News Agriculture, Statistic

In the middle of January, farms had a total of 97 million kilos of food and food-industry potatoes in stock. Of this, the volume of food potatoes amounted to 75 million kilos. Potato stocks have emptied more quickly than in last winter. Compared with the situation in the middle of October, the stocks have halved. This winter, food potato stocks have decreased at an average monthly pace of 28 million kilos.

Summer 2018 was characterised by high variation in growth conditions in different parts of Finland. However, harvest levels were moderate, partly even good, in main potato production areas in Ostrobothnia and Northern Ostrobothnia.

“In these regions, farms have 65% of all Finnish potatoes in stock. When potato stocks in Southern Ostrobothnia are also included, the three Ostrobothnian ELY Centre regions account for more than 80% of Finland’s potato stocks”, says Anna-Kaisa Jaakkonen, senior statistician at the Natural Resources Institute Finland (Luke).

In the middle of January, farms had a total of 97 million kilos of food and food-industry potatoes in stock. (Photo: Luke)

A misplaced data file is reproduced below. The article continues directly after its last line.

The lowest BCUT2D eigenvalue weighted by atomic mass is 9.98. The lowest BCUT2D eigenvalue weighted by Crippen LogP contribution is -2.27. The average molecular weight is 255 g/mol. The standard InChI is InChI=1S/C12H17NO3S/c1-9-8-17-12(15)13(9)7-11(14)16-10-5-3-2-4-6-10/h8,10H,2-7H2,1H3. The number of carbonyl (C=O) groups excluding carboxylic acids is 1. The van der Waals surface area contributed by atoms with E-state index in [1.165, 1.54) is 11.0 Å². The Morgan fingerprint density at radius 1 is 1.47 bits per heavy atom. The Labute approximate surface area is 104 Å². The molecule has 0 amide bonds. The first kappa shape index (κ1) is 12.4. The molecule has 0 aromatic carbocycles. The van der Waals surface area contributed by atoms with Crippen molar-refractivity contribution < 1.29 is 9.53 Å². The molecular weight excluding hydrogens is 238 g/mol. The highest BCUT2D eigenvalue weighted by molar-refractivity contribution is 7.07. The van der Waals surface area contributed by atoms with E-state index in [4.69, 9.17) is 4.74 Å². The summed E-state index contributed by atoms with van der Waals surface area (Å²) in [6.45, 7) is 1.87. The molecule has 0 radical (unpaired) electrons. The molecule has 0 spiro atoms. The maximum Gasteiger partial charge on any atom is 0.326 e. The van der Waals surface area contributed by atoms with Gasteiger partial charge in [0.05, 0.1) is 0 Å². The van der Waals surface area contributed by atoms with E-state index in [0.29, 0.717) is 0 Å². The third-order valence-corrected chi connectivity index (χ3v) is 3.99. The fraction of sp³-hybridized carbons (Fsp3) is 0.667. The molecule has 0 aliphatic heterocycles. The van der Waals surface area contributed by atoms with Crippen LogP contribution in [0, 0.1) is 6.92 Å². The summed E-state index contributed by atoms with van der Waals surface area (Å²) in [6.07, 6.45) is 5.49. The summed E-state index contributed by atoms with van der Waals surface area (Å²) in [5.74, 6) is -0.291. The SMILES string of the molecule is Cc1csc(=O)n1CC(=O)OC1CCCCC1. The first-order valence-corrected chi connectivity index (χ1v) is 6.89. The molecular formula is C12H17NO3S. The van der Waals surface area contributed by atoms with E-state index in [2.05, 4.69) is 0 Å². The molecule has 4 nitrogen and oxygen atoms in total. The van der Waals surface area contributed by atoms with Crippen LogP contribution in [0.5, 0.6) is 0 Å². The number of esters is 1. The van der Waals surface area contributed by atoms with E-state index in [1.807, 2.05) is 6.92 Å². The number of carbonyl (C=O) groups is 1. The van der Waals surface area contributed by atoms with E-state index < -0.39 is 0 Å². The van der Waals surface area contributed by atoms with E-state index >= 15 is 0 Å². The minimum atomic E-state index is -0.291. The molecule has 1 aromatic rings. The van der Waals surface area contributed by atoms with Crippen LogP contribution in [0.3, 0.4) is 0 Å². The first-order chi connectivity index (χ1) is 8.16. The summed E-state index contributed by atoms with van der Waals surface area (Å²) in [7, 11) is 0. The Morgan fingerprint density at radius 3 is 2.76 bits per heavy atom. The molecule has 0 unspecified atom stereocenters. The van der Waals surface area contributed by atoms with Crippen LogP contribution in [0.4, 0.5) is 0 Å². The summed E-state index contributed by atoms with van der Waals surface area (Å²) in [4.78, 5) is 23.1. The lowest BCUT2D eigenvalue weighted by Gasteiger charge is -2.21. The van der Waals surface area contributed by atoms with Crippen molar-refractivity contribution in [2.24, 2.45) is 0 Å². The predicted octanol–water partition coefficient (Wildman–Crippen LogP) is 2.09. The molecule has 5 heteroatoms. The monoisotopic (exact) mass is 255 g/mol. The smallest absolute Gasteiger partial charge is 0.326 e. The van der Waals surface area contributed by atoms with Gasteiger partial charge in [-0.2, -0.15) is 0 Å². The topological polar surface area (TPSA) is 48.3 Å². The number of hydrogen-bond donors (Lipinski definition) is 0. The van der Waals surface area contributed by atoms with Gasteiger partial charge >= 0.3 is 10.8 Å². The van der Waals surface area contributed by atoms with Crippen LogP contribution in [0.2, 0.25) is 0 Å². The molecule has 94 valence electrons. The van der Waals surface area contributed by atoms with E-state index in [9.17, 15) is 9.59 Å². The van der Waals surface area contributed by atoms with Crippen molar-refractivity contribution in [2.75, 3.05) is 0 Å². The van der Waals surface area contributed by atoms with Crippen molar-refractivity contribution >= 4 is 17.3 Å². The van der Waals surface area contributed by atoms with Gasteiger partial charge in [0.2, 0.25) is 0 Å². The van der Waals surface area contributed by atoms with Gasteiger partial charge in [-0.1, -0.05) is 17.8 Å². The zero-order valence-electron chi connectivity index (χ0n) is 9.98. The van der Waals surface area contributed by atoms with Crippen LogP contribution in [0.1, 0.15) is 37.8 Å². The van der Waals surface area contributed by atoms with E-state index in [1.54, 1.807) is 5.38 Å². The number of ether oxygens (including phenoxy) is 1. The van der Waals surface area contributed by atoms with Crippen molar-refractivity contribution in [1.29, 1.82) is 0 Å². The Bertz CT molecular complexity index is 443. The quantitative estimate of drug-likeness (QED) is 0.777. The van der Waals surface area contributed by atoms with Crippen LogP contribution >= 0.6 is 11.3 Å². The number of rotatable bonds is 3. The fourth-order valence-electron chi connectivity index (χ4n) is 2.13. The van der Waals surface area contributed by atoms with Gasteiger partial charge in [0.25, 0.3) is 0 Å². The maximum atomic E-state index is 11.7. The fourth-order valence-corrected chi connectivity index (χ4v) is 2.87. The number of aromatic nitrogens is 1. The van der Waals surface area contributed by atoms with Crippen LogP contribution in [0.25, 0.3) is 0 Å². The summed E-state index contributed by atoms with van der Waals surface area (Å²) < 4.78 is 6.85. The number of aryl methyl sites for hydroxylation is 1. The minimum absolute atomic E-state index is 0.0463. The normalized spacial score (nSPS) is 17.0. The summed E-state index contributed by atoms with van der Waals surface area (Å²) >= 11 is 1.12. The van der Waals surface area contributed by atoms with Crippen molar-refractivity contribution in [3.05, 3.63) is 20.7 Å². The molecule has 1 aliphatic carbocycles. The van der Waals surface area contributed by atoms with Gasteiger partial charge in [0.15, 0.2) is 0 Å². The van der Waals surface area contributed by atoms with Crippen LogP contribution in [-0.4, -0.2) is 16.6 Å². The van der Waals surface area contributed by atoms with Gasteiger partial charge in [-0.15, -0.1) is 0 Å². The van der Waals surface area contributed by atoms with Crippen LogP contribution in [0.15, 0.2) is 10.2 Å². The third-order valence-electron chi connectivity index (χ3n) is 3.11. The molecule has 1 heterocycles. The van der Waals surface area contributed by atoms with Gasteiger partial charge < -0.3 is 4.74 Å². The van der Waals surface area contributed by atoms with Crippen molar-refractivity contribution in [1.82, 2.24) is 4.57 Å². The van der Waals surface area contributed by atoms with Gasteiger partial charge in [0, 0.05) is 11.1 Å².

Food potato stocks have only a minor impact on prices

When stockpiles of food potatoes in January are compared over a timeline of 11 years, it can be discovered that there have only been four years with potato stocks of less than 100 million kilos. This January was nearly identical to January 2017 when the volume of food potatoes in stocks was slightly lower, i.e. 73 million kilos.

“Even though the stockpiles are lower than in the previous winter, this has not had much impact on the producer price of food potatoes. According to the most recent statistics of producer prices of farm products released in December 2018, farmers were paid EUR 19.18 per 100 kilos of food potatoes. In December 2017, this price was EUR 19.04 per 100 kilos.”

Using banking codes to respond to an online survey

This year’s food potato stock statistics were the first Luke statistics in which the suomi.fi service was used to get authenticated in the online survey. Respondents were able to access the survey using their banking codes.

“This was clearly useful, as farmers have already used their banking codes to access other services. In addition, this increased the level of information security. Best of all, the percentage of respondents using the online survey increased to 50%”, Jaakkonen says.

The statistics on food potato stocks indicates the storage situation on large potato farms, as their production and stocks form the core of Finnish food potato production. The survey was targeted at farms growing food and food-industry potatoes, whose cultivation area is at least five hectares.